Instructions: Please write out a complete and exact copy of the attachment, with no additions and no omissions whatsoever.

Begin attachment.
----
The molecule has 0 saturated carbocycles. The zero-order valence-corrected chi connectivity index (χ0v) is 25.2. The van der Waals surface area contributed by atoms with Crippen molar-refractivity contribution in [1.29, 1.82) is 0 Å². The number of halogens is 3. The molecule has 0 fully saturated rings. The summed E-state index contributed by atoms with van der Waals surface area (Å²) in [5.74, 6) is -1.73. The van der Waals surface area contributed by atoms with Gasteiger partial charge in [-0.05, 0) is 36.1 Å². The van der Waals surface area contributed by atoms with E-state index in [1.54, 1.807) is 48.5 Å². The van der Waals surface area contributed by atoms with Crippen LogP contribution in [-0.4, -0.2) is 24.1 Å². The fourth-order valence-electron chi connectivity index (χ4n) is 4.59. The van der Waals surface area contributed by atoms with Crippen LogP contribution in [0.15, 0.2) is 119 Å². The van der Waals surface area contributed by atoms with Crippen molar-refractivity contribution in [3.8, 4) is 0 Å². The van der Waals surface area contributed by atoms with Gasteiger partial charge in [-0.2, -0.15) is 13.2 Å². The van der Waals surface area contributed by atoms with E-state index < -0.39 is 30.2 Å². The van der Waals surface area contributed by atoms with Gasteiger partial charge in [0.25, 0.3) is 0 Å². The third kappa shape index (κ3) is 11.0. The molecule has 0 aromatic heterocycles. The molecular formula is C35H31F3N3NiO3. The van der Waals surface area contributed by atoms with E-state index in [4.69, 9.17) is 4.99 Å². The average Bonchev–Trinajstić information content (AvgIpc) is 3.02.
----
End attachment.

The molecule has 0 saturated carbocycles. The zero-order valence-corrected chi connectivity index (χ0v) is 25.2. The van der Waals surface area contributed by atoms with Crippen molar-refractivity contribution in [1.29, 1.82) is 0 Å². The number of halogens is 3. The molecule has 0 fully saturated rings. The summed E-state index contributed by atoms with van der Waals surface area (Å²) in [5.74, 6) is -1.73. The van der Waals surface area contributed by atoms with Gasteiger partial charge in [-0.05, 0) is 36.1 Å². The van der Waals surface area contributed by atoms with E-state index in [1.54, 1.807) is 48.5 Å². The van der Waals surface area contributed by atoms with Crippen LogP contribution in [-0.4, -0.2) is 24.1 Å². The fourth-order valence-electron chi connectivity index (χ4n) is 4.59. The van der Waals surface area contributed by atoms with Crippen LogP contribution in [0.15, 0.2) is 119 Å². The van der Waals surface area contributed by atoms with Crippen molar-refractivity contribution in [3.8, 4) is 0 Å². The van der Waals surface area contributed by atoms with Gasteiger partial charge in [-0.2, -0.15) is 13.2 Å². The van der Waals surface area contributed by atoms with E-state index < -0.39 is 30.2 Å². The van der Waals surface area contributed by atoms with Gasteiger partial charge in [0.25, 0.3) is 0 Å². The third kappa shape index (κ3) is 11.0. The molecule has 0 aromatic heterocycles. The molecular formula is C35H31F3N3NiO3. The van der Waals surface area contributed by atoms with E-state index in [4.69, 9.17) is 4.99 Å². The average Bonchev–Trinajstić information content (AvgIpc) is 3.02.